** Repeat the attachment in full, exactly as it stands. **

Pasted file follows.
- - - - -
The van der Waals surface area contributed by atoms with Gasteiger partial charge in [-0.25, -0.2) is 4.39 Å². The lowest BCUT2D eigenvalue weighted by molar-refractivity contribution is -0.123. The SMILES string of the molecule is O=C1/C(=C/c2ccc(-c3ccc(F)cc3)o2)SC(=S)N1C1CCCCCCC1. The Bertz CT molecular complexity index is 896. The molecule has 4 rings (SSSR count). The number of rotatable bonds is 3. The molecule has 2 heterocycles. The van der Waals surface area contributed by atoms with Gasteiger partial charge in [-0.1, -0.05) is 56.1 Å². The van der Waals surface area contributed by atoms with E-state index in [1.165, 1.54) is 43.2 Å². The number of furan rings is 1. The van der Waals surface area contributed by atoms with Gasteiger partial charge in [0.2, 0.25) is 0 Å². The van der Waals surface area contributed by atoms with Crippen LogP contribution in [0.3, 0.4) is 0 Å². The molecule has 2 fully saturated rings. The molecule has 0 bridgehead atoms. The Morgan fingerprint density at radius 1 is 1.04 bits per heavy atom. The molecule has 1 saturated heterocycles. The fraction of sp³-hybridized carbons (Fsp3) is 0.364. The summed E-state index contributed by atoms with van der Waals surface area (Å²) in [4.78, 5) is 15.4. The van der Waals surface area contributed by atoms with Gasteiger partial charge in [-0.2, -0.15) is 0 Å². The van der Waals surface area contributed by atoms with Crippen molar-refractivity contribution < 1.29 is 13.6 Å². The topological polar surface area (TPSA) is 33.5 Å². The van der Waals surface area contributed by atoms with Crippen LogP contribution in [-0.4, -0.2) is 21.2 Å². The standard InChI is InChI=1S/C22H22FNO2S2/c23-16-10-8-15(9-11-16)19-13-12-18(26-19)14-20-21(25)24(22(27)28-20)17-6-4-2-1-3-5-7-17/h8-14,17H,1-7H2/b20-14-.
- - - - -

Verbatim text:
The van der Waals surface area contributed by atoms with Gasteiger partial charge in [-0.25, -0.2) is 4.39 Å². The lowest BCUT2D eigenvalue weighted by molar-refractivity contribution is -0.123. The SMILES string of the molecule is O=C1/C(=C/c2ccc(-c3ccc(F)cc3)o2)SC(=S)N1C1CCCCCCC1. The Bertz CT molecular complexity index is 896. The molecule has 4 rings (SSSR count). The number of rotatable bonds is 3. The molecule has 2 heterocycles. The van der Waals surface area contributed by atoms with Gasteiger partial charge in [-0.1, -0.05) is 56.1 Å². The van der Waals surface area contributed by atoms with E-state index in [1.165, 1.54) is 43.2 Å². The number of furan rings is 1. The van der Waals surface area contributed by atoms with Gasteiger partial charge in [0.2, 0.25) is 0 Å². The van der Waals surface area contributed by atoms with Crippen LogP contribution in [0.3, 0.4) is 0 Å². The molecule has 2 fully saturated rings. The molecule has 0 bridgehead atoms. The Morgan fingerprint density at radius 1 is 1.04 bits per heavy atom. The molecule has 1 saturated heterocycles. The fraction of sp³-hybridized carbons (Fsp3) is 0.364. The summed E-state index contributed by atoms with van der Waals surface area (Å²) in [4.78, 5) is 15.4. The van der Waals surface area contributed by atoms with Gasteiger partial charge in [-0.2, -0.15) is 0 Å². The van der Waals surface area contributed by atoms with Crippen molar-refractivity contribution < 1.29 is 13.6 Å². The topological polar surface area (TPSA) is 33.5 Å². The van der Waals surface area contributed by atoms with Crippen LogP contribution in [-0.4, -0.2) is 21.2 Å². The standard InChI is InChI=1S/C22H22FNO2S2/c23-16-10-8-15(9-11-16)19-13-12-18(26-19)14-20-21(25)24(22(27)28-20)17-6-4-2-1-3-5-7-17/h8-14,17H,1-7H2/b20-14-.